Agricultural Sciences Ph.D.

Tom Davis quinoa greenhouse lettuce
Agricultural Sciences Ph.D.

Program Overview

The Ph.D. Agricultural Sciences graduate program offered by the Department of Agriculture, Nutrition, and Food Systems (ANFS) is intended for students interested in careers in plant and animal agriculture, aquaculture, food production and distribution systems, and/or related fields.

Emphasis is placed on acquiring advanced expertise in one or more of the diverse components of agricultural systems, including breeding and genetics, physiology, environmental interactions, organismal health, cultural and post-harvest practices, and others. The agricultural sciences graduate programs prepare students to become highly knowledgeable and competent in professional fields related to agriculture, and leaders in collaborative and interdisciplinary efforts to address local, regional, national and/or global agricultural issues.

Graduates may pursue careers in teaching, public service, research in federal, state, and private organizations, commercial plant and/or animal production for food, fiber, fuel, recreation, and many other areas.

The Ph.D. program is thesis-based, with the expectation of generating and publishing substantial new knowledge in the field of interest.

Contact

Thomas M. Davis

Graduate Program Coordinator
Professor
Phone: (603) 862-3217
Office: Agriculture, Nutrition, & Food Systems, Rudman Hall Rm 104, Durham, NH 03824
Department of Agriculture, Nutrition, and Food Systems
Kendall Hall
129 Main Street
Durham, NH 03824
  • Brewers grains are residues of brewery industry which uses malted barley as feed stock to produce beer; primarily the starch is utilized, leaving behind a protein rich residue locally known as “beer waste”. Due to their high moisture content, improper storage of wet brewers’ grains often leads to...
    Brewers grains are residues of brewery industry which uses malted barley as feed stock to produce beer; primarily the starch is utilized, leaving behind a protein rich residue locally known as “beer waste”. Due to their high moisture content, improper storage of wet brewers’ grains often leads to...

Curriculum & Requirements

REQUIREMENTS

Students work with their advisor and their Doctoral Guidance Committee to plan a program of study including the required core courses and competencies, and develop a viable research proposal. The Guidance Committee is normally established by the end of the first semester, and should meet by the end of the second semester. The student presents to the Guidance Committee a preliminary research proposal in which the soundness, originality, and feasibility of the planned research are clearly described. The Guidance Committee is responsible for approving the proposal, and also oversees the qualifying examination through which the student is admitted to doctoral candidacy. The Doctoral Dissertation Committee is established at this point. To earn the Ph.D. degree, students must complete an original dissertation project, present the results at a public seminar, pass an oral dissertation defense consisting of questions from members of the Dissertation Committee, and have the dissertation approved by the Dissertation Committee and accepted by the Graduate School.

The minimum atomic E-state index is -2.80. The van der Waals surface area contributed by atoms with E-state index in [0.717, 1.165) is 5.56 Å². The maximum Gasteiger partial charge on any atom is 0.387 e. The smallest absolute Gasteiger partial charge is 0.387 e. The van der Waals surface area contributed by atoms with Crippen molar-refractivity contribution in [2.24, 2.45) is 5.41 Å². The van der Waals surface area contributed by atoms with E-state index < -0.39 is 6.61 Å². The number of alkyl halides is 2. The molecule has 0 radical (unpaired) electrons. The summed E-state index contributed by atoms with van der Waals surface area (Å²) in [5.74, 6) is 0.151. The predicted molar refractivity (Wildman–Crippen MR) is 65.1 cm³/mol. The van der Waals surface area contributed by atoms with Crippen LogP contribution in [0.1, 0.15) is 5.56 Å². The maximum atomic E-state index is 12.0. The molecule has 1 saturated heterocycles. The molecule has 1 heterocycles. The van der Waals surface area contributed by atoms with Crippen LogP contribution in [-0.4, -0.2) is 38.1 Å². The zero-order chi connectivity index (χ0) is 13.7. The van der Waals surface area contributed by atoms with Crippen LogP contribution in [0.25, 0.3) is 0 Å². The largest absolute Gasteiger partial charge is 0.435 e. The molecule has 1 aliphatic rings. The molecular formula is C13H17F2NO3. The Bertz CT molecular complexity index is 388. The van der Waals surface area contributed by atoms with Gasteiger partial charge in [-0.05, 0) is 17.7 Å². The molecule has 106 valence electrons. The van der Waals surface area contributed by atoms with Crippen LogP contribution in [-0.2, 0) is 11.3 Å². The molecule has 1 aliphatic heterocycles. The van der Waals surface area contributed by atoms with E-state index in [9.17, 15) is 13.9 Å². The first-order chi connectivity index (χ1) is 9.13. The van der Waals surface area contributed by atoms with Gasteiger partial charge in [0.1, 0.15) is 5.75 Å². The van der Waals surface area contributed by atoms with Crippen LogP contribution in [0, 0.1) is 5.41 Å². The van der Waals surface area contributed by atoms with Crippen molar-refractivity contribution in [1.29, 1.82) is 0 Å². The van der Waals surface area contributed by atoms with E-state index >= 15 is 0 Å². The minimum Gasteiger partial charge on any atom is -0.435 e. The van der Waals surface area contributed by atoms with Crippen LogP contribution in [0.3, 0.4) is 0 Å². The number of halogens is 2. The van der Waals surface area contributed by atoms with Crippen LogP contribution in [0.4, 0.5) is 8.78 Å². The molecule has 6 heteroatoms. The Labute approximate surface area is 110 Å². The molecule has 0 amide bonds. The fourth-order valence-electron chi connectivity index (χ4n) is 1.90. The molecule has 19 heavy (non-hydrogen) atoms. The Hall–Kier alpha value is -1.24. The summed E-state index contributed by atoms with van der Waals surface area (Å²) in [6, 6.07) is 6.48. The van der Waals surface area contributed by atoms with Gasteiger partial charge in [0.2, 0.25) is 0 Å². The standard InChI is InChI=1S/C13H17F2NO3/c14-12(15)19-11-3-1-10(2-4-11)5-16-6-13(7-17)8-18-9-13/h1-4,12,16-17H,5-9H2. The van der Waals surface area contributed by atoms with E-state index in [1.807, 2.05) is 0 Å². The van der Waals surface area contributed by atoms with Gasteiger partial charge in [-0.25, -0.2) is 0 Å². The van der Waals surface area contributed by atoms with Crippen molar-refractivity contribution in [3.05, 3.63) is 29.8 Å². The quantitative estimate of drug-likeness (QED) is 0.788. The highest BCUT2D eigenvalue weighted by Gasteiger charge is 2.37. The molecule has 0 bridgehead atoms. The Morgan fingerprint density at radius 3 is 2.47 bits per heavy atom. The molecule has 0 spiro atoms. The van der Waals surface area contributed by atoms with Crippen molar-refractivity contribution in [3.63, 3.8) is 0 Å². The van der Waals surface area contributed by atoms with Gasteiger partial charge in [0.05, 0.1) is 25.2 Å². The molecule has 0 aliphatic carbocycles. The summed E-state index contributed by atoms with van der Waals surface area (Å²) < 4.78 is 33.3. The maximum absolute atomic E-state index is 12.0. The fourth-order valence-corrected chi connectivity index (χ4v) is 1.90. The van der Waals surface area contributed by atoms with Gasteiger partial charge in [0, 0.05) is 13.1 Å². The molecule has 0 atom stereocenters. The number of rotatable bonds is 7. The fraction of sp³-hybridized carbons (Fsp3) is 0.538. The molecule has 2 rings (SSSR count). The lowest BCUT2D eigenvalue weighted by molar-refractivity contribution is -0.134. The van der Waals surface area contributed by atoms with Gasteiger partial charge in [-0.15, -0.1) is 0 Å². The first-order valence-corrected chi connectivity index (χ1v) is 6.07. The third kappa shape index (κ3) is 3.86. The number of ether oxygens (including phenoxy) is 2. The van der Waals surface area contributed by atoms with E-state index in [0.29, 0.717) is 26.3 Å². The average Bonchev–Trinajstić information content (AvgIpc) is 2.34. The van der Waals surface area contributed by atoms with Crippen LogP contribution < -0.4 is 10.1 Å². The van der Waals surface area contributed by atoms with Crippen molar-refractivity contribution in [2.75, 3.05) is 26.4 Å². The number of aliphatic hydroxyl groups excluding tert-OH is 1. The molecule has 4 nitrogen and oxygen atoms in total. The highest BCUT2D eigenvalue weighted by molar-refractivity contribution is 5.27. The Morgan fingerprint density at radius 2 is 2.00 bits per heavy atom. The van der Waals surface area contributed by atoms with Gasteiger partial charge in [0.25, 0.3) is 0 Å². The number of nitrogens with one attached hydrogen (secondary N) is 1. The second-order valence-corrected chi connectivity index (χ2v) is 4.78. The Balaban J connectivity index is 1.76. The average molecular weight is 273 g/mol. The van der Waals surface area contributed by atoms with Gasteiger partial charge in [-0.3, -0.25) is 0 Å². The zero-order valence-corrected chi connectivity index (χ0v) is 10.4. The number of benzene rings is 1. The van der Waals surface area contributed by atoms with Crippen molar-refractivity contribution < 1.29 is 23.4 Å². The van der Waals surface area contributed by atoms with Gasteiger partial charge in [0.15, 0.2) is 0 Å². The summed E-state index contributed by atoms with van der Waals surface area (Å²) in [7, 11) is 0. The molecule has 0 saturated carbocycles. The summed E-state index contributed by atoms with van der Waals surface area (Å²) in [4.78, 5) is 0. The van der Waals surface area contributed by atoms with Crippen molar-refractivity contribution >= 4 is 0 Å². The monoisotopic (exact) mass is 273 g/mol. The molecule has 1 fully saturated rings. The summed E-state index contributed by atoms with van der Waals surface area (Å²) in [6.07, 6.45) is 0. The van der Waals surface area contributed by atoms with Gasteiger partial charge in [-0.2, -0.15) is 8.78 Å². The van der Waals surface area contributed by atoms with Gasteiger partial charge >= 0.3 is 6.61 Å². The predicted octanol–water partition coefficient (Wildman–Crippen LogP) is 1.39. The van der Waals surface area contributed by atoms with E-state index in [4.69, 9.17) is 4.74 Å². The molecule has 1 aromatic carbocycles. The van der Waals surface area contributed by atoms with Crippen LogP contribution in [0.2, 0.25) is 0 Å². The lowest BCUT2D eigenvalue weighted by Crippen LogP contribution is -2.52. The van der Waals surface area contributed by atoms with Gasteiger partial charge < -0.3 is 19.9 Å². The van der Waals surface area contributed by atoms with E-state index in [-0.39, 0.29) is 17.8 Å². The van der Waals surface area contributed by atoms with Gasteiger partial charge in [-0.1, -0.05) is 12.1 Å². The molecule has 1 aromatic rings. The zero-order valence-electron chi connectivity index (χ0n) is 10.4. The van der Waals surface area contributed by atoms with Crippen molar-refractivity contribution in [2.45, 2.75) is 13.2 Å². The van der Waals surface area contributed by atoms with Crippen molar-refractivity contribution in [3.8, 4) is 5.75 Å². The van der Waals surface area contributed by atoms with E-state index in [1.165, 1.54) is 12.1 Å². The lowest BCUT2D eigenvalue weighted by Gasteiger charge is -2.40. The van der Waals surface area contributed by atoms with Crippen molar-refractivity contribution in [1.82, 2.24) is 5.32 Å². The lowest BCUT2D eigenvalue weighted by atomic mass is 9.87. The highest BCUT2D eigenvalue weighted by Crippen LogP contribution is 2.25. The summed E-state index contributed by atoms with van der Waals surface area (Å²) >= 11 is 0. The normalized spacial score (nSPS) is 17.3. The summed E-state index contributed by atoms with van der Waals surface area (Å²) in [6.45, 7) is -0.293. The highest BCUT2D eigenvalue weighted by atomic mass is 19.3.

Number of Credits Required

There is no specific credit requirement for the Ph.D., though students must take the required core courses and fulfill the competences stated in the following section. Up to 8 credits of graduate credit from another institution may be transferred, provided the credits were not counted toward another degree, and the course grade was a B or higher. Petitions requesting transfer credit must be supported by the advisor and graduate committee, and approved by the UNH Graduate School.

Required Courses, Competencies, and Electives

Students in the Agricultural Sciences Graduate Programs are required to take two core courses: ANFS 895 Special Topics Introduction to Agriculture, Nutrition and Food System Graduate Studies (to be taken at the earliest opportunity: typically in the initial fall semester of the graduate program); and ANFS 997 Agriculture, Nutrition, and Food Systems Seminar (1 cr per semester, to be taken at least three times by Ph.D. students). In addition, students will be expected to fulfill competency requirements in experimental design and analysis and in scientific writing and communication. For this purpose, relevant courses include Applied Biostatistics II (BIOL 811)Design, Analysis, and Interpretation of Experiments (BIOL 933), and Scientific Writing (e.g., Writing and Publishing Science (BIOL 902)). Depending on the prior background of incoming students, one or both of these competency requirements may have been fulfilled through previous graduate or other course work or professional experience.  Each student, in consultation with their graduate committee, will define one or more areas of informal specialization, and will take additional courses appropriate for their area(s) of specialization.

Additional Information/Requirements

All students in the Agricultural Sciences Graduate Programs are expected to present their research in public seminars (including the UNH Graduate Research Conference), and acquire teaching and/or mentoring experience.

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